Control of Eastern Red Cedar and Multiflora Rose by Nutrient Management and Intensive Grazing

Project Overview

Project Type: Farmer
Funds awarded in 1999: $8,500.00
Projected End Date: 12/31/2002
Matching Non-Federal Funds: $20,450.00
Region: Northeast
State: West Virginia
Project Leader:
Jason Teets
Tiech Angus Farm

Annual Reports


  • Agronomic: grass (misc. perennial), hay
  • Animals: bovine, goats


  • Animal Production: grazing - multispecies, pasture fertility, pasture renovation, grazing - rotational, feed/forage
  • Crop Production: organic fertilizers
  • Education and Training: demonstration, display, on-farm/ranch research, participatory research
  • Pest Management: competition, cultural control, weed ecology
  • Soil Management: soil analysis, soil quality/health

    Proposal summary:

    Eastern Red Cedar and Multiflora Rose are pervasive weed species in the Mid-Atlantic states. This project will attempt to control these species without the use of chemical herbicides by intensive grazing and nutrient management. An organic fertilizer will be used in the form of turkey litter from local producers. The local and national media have been publicizing surface water contamination by nutrients from the application of poultry litter. A goal of this project will be to establish that using best management practices and applying fertilizer according to soil test and the nutrient management plan a producer can sustainably apply organic fertilizers without negative impact on the environment. An additional goal of this project is to test if these weed species can be controlled by intensive grazing of cattle and goats. The local agricultural economy revolves around the production of livestock. We hope to show that a producer can control weed species and increase production using innovative grazing strategies, thus eliminating the use of costly herbicides and sustainably using organic fertilizer.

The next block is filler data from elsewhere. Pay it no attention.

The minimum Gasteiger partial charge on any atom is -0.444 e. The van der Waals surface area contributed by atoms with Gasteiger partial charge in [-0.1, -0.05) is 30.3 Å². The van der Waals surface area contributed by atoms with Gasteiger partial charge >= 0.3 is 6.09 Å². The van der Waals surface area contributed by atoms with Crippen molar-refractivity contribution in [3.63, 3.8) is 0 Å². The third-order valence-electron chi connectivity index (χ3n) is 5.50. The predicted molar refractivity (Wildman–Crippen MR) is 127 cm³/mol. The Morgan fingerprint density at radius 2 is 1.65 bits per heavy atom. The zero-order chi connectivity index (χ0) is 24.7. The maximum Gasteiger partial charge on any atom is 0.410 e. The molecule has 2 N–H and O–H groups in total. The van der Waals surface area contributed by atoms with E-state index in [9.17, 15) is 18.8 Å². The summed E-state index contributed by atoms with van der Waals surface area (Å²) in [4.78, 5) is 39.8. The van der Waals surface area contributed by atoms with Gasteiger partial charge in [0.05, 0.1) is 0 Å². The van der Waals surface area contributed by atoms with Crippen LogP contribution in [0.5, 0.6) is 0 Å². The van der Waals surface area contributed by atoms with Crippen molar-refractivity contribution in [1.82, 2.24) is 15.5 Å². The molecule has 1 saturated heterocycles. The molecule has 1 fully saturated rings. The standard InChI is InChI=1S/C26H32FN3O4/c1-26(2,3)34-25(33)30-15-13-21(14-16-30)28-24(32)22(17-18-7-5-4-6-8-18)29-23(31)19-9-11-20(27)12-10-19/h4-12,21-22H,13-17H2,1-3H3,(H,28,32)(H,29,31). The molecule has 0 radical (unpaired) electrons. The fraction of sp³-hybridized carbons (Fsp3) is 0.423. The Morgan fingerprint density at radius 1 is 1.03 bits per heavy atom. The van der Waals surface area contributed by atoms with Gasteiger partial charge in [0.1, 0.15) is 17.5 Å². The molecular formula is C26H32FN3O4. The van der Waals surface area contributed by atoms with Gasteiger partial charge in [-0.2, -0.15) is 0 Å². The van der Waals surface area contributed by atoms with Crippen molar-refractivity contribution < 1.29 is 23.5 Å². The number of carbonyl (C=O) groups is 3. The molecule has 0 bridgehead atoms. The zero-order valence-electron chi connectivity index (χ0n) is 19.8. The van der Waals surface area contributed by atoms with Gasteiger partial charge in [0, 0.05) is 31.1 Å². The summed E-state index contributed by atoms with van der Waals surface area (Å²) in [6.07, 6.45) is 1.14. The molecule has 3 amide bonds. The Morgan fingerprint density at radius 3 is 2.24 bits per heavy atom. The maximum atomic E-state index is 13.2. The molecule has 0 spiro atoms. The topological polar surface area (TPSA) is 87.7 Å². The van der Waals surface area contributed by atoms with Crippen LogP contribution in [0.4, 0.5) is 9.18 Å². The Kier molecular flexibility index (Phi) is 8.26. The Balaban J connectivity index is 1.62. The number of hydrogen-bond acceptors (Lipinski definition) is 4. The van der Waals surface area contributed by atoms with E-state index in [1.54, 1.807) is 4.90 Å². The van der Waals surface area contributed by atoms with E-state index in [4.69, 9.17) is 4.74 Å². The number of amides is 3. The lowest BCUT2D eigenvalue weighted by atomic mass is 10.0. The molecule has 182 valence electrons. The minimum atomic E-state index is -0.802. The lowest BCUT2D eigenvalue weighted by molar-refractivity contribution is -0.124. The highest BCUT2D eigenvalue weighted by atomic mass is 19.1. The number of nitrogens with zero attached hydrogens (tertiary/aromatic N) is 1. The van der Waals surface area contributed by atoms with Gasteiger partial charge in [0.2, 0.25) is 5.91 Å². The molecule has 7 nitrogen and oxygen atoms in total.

We hope to show through this work that organic fertilizer can be used in large-scale agricultural production without adverse effects to the surrounding environment

    Any opinions, findings, conclusions, or recommendations expressed in this publication are those of the author(s) and do not necessarily reflect the view of the U.S. Department of Agriculture or SARE.